Dyslexia, dyscalculia, dysgraphia and ADHD can alter the way a person perceives and processes text. Such kids usually need special assistance with decoding, basic arithmetic, etc. If your children face difficulty learning how to decode, you can contact their school teachers or counsellors, who will have a learning disability diagnosis test handy. When found in time, children can be taught to cope and go about their academic lives just like everyone else. 


In conclusion 


Decoding is the process of translating written text to speech and vice versa. While it is a natural process in human beings, it can be taught to children in an efficient and systematic manner. Children should be taught how to decode by breaking down words into individual syllables and letters groups. They should then be taught to experiment with segmenting and blending these syllables in order to come up with meaningful words. This helps them learn how to recognise and pronounce new words with relative ease.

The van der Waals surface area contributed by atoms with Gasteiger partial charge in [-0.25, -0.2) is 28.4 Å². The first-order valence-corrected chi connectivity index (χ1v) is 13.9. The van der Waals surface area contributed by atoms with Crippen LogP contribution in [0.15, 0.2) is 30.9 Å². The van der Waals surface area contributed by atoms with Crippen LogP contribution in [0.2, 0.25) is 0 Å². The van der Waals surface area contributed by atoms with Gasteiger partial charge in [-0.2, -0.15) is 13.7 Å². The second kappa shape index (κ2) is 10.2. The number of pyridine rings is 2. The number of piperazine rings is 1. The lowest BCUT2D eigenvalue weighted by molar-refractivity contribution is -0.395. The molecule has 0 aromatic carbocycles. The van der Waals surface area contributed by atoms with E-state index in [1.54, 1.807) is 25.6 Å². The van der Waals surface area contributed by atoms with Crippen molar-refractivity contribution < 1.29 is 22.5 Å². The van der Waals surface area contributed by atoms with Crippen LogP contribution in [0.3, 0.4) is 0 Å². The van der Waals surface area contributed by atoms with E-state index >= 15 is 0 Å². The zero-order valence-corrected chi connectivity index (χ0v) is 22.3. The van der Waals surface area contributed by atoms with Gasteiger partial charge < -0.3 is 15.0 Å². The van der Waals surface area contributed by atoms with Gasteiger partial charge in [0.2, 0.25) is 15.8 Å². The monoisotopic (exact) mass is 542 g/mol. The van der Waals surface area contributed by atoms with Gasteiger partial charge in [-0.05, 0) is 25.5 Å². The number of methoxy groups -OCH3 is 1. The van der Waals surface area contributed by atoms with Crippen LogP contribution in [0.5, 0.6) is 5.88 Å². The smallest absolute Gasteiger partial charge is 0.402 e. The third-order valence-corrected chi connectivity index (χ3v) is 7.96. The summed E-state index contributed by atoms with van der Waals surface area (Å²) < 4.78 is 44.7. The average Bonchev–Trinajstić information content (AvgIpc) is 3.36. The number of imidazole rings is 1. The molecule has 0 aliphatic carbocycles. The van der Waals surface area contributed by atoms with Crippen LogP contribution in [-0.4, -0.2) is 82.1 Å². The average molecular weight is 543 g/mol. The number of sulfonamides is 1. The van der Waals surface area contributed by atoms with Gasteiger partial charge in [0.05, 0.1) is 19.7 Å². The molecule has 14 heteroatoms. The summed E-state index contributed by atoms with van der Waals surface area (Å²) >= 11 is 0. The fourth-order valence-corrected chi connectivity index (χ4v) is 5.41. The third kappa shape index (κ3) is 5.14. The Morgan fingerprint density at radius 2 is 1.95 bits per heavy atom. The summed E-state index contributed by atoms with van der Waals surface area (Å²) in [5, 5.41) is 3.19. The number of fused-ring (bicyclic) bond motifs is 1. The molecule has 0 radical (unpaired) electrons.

It is important to learn to decode because children who learn to do it early on are more likely to become avid readers. These children then have the chance to explore varied content choices that add to their overall personality.

At GoStudent, we provide interactive tutoring in 30+ subjects that can help your children become well-rounded individuals. Our 3000+ world-class tutors and subject matter experts can help your children reach their full potential. If you are interested in exploring further, we urge you to book a free trial.

Start your kid’s learning journey